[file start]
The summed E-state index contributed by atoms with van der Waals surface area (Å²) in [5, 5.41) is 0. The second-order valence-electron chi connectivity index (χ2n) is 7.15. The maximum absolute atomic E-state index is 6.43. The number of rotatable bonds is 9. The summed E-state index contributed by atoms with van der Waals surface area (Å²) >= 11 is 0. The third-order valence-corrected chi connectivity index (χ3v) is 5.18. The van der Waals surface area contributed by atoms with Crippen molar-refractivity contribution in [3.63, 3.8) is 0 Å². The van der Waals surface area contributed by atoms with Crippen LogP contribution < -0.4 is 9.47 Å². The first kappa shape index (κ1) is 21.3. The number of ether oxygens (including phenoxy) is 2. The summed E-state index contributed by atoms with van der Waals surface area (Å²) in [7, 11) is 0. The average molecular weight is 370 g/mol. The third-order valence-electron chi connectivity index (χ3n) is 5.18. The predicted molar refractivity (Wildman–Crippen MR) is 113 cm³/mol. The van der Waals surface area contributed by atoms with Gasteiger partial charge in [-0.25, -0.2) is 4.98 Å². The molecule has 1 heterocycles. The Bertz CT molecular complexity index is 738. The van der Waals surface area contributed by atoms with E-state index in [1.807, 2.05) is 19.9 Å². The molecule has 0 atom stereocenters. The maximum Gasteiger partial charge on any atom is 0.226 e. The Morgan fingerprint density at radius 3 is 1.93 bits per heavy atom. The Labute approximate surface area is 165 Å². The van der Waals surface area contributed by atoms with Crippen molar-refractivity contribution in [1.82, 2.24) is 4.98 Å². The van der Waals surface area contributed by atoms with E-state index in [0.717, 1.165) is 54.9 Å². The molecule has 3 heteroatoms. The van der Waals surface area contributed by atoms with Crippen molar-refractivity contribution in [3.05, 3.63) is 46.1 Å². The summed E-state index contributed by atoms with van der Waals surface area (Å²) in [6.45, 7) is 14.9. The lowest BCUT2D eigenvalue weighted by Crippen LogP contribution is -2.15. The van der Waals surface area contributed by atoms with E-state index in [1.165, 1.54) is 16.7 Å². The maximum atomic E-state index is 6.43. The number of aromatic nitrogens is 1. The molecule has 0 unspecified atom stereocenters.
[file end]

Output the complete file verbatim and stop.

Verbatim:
The summed E-state index contributed by atoms with van der Waals surface area (Å²) in [5, 5.41) is 0. The second-order valence-electron chi connectivity index (χ2n) is 7.15. The maximum absolute atomic E-state index is 6.43. The number of rotatable bonds is 9. The summed E-state index contributed by atoms with van der Waals surface area (Å²) >= 11 is 0. The third-order valence-corrected chi connectivity index (χ3v) is 5.18. The van der Waals surface area contributed by atoms with Crippen molar-refractivity contribution in [3.63, 3.8) is 0 Å². The van der Waals surface area contributed by atoms with Crippen LogP contribution < -0.4 is 9.47 Å². The first kappa shape index (κ1) is 21.3. The number of ether oxygens (including phenoxy) is 2. The summed E-state index contributed by atoms with van der Waals surface area (Å²) in [7, 11) is 0. The average molecular weight is 370 g/mol. The third-order valence-electron chi connectivity index (χ3n) is 5.18. The predicted molar refractivity (Wildman–Crippen MR) is 113 cm³/mol. The van der Waals surface area contributed by atoms with Gasteiger partial charge in [-0.25, -0.2) is 4.98 Å². The molecule has 1 heterocycles. The Bertz CT molecular complexity index is 738. The van der Waals surface area contributed by atoms with E-state index in [1.807, 2.05) is 19.9 Å². The molecule has 0 atom stereocenters. The maximum Gasteiger partial charge on any atom is 0.226 e. The Morgan fingerprint density at radius 3 is 1.93 bits per heavy atom. The Labute approximate surface area is 165 Å². The van der Waals surface area contributed by atoms with Crippen molar-refractivity contribution in [1.82, 2.24) is 4.98 Å². The van der Waals surface area contributed by atoms with E-state index in [0.717, 1.165) is 54.9 Å². The molecule has 3 heteroatoms. The van der Waals surface area contributed by atoms with Crippen molar-refractivity contribution in [3.05, 3.63) is 46.1 Å². The summed E-state index contributed by atoms with van der Waals surface area (Å²) in [6.45, 7) is 14.9. The lowest BCUT2D eigenvalue weighted by Crippen LogP contribution is -2.15. The van der Waals surface area contributed by atoms with E-state index in [1.165, 1.54) is 16.7 Å². The maximum atomic E-state index is 6.43. The number of aromatic nitrogens is 1. The molecule has 0 unspecified atom stereocenters.